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Trademarks in National Parks

A looming trademark dispute involving our national parks illustrates the importance of clarifying trademark ownership.

A looming trademark dispute involving our national parks illustrates the importance of clarifying trademark ownership. Photo by David Liff.  License CC-BY-SA.

Like the giant sequoias, there is a trademark dispute rising out of Yosemite National Park. Delaware North, a concessions powerhouse, has operated the hotels, restaurants, and other concessions in Yosemite since 1993. Their contract is set to expire in 2016, and as other firms line up to bid on the new contract, Delaware North has made clear to the Park Service that it claims to own the intellectual property in the names of famous sites like the Ahwahnee Hotel and Curry Village. The National Park Service disputes this claim, and says that the names, which historians suspect have been in use for over 100 years, belong to the American people. Delaware North claims the IP is worth $51 million, and says it will seek that amount if the Park Service wants to use the names without Delaware North’s permission.

Background on Trademark Law

The situation implicates some core issues of trademark law and serves as a good trademark primer for entrepreneurs unfamiliar with the field. Words, phrases, logos, and other designators of a product’s source are granted protection under federal law via the Lanham Act. While registering a trademark with the federal government grants certain protections and other benefits, one does not need to register a trademark for protection to exist. For both registered and unregistered marks, trademark protection is gained through use of the mark in commerce in a way that serves as a source designator. While registering a mark gives the registrant nationwide priority to the mark over subsequent users, the first user of any mark has rights to it, registration or not, given certain geographical and industry limitations.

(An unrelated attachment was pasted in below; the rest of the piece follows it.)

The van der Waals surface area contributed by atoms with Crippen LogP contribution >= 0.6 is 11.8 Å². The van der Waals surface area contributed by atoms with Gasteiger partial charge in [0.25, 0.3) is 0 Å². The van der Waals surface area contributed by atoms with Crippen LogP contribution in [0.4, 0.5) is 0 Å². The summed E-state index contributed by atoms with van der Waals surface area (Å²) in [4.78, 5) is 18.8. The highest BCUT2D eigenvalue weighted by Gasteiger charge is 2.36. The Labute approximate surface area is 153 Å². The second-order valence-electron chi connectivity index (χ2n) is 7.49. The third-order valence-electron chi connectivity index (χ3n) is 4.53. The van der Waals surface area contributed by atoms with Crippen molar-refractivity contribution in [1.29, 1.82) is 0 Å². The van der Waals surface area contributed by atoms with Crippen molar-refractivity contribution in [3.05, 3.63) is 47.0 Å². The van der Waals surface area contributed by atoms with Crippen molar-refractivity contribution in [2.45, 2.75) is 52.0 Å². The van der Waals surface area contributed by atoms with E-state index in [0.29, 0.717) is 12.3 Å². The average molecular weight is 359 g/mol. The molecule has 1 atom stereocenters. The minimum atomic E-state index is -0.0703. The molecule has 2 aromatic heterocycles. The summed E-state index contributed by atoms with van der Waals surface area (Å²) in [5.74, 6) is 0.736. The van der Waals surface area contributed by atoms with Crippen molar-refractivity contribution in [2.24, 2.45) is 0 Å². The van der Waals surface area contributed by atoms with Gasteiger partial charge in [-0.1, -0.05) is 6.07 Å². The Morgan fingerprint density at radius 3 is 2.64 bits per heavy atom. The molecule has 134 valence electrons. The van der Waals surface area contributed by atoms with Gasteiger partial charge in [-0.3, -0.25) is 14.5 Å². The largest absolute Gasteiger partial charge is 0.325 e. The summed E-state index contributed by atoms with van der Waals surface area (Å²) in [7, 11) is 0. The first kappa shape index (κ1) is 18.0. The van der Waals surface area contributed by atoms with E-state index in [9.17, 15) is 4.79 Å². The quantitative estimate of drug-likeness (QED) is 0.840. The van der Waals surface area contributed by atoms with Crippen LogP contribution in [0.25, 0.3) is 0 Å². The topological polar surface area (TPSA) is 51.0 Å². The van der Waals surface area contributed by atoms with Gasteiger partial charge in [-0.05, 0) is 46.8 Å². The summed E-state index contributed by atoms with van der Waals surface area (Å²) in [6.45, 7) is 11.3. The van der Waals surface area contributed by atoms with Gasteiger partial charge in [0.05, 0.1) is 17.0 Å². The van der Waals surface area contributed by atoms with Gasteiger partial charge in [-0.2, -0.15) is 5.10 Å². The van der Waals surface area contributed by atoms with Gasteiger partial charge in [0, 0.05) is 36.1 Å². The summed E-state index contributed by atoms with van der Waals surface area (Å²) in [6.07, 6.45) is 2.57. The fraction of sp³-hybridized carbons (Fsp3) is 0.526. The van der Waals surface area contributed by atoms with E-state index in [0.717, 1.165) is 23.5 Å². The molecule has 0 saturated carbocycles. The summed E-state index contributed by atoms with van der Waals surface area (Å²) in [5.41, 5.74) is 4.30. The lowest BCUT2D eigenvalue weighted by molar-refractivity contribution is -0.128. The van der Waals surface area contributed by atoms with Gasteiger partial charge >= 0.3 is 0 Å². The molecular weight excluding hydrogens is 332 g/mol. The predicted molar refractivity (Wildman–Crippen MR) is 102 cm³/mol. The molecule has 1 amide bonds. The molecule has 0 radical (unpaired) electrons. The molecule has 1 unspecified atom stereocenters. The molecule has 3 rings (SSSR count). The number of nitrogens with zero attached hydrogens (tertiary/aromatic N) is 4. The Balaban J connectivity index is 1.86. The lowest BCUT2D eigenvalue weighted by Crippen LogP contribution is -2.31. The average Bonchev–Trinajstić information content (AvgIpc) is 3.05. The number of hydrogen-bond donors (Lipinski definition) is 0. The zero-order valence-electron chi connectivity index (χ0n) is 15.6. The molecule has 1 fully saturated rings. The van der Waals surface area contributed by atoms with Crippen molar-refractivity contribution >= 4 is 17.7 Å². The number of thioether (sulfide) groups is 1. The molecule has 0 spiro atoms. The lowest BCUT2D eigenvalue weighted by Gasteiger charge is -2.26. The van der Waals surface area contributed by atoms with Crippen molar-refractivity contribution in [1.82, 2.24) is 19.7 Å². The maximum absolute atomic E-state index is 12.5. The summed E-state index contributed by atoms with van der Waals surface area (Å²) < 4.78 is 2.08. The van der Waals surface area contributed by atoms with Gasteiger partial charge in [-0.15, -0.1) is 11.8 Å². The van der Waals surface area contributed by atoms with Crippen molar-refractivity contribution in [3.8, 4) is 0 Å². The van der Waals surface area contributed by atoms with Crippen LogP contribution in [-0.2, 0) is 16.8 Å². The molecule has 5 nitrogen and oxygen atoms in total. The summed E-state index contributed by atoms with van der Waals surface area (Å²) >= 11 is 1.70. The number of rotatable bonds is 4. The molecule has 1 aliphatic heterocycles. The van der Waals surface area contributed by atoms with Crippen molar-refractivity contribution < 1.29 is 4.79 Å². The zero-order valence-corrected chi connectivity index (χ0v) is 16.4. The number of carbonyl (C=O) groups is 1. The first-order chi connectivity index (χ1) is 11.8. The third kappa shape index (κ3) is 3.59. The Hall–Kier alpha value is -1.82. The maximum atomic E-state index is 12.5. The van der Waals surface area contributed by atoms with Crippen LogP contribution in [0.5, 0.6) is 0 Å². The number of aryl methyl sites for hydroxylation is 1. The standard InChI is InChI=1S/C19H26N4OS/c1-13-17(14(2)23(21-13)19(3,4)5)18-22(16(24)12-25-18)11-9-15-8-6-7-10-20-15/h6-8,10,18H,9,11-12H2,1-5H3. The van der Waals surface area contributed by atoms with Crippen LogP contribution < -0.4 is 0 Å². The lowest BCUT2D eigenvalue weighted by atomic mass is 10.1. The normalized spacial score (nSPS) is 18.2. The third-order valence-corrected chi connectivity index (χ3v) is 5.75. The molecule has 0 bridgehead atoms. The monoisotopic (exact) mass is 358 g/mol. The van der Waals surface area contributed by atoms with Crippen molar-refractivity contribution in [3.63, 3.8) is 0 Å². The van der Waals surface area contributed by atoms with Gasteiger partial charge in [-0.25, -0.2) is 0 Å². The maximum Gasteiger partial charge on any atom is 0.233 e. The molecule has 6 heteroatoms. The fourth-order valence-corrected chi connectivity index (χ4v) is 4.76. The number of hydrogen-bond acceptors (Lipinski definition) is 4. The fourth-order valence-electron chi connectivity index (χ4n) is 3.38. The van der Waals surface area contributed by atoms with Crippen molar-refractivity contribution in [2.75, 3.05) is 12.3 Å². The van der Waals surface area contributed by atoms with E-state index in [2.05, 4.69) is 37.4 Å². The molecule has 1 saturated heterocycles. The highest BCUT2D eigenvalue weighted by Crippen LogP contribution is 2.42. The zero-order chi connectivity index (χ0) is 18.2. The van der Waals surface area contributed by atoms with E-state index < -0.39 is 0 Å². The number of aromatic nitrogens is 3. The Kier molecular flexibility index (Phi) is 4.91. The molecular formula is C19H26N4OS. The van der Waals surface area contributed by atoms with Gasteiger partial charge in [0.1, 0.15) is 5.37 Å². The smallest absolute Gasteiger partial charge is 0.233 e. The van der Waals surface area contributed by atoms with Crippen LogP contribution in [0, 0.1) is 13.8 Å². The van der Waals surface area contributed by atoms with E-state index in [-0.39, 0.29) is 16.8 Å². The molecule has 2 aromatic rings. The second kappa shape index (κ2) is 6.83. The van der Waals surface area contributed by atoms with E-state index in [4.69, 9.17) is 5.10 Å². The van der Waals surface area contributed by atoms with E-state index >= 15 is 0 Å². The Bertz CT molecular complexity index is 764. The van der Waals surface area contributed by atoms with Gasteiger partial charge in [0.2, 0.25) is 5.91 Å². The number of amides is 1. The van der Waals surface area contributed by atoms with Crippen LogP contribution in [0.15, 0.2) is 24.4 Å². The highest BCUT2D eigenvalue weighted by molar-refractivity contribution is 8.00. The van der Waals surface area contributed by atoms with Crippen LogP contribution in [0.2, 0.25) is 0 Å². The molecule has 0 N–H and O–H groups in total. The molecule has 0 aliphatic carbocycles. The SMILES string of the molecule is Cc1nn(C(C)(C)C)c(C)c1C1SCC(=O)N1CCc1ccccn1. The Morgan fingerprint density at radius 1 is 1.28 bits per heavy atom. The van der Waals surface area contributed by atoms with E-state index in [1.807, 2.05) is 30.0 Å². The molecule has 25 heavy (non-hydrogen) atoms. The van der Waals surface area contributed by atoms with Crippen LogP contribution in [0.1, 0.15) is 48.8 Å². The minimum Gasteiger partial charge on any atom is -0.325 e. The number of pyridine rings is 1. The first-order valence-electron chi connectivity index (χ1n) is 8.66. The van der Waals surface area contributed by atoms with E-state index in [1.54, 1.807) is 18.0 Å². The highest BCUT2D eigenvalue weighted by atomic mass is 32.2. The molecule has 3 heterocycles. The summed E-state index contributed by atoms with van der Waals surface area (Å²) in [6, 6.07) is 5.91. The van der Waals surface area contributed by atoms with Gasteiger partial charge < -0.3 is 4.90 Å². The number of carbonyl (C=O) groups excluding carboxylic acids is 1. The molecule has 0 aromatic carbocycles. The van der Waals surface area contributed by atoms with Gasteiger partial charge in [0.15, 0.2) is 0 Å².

Delaware North’s Potential Trademark Rights

Delaware North acquired the trademark registrations from the company from which it bought the Yosemite properties. Delaware North subsequently sold the properties to the National Park Service, but retained assets like furniture, vehicles, and as Delaware North argues, the IP) and began running the concession for the Park Service. Delaware North’s ownership of the registrations in the park properties, however, is not conclusive as to the marks’ rightful owners. As the National Park Service points out, if another party used the mark as a source designator before the registration, they could have rights in the mark. While a party that has not used a mark for more than three years is generally considered to have abandoned the mark, Delaware North should not expect the Park Service and other interested groups to give up easily.

Lessons for Entrepreneurs

The takeaway for entrepreneurs is that trademark rights can become extremely valuable and it is of the utmost importance to establish whether or not you have rights in a mark you are using early on. This can be especially important when partnering with third parties. Entrepreneurs should understand that ownership of tangible property does not necessarily mean that rights in related intellectual property are secured. As a product or service is marketed to the public under a consistent brand, the trademark rights in that brand will likely increase in value. Entrepreneurs should ensure that they have the necessary rights in any brand related to their products or services.

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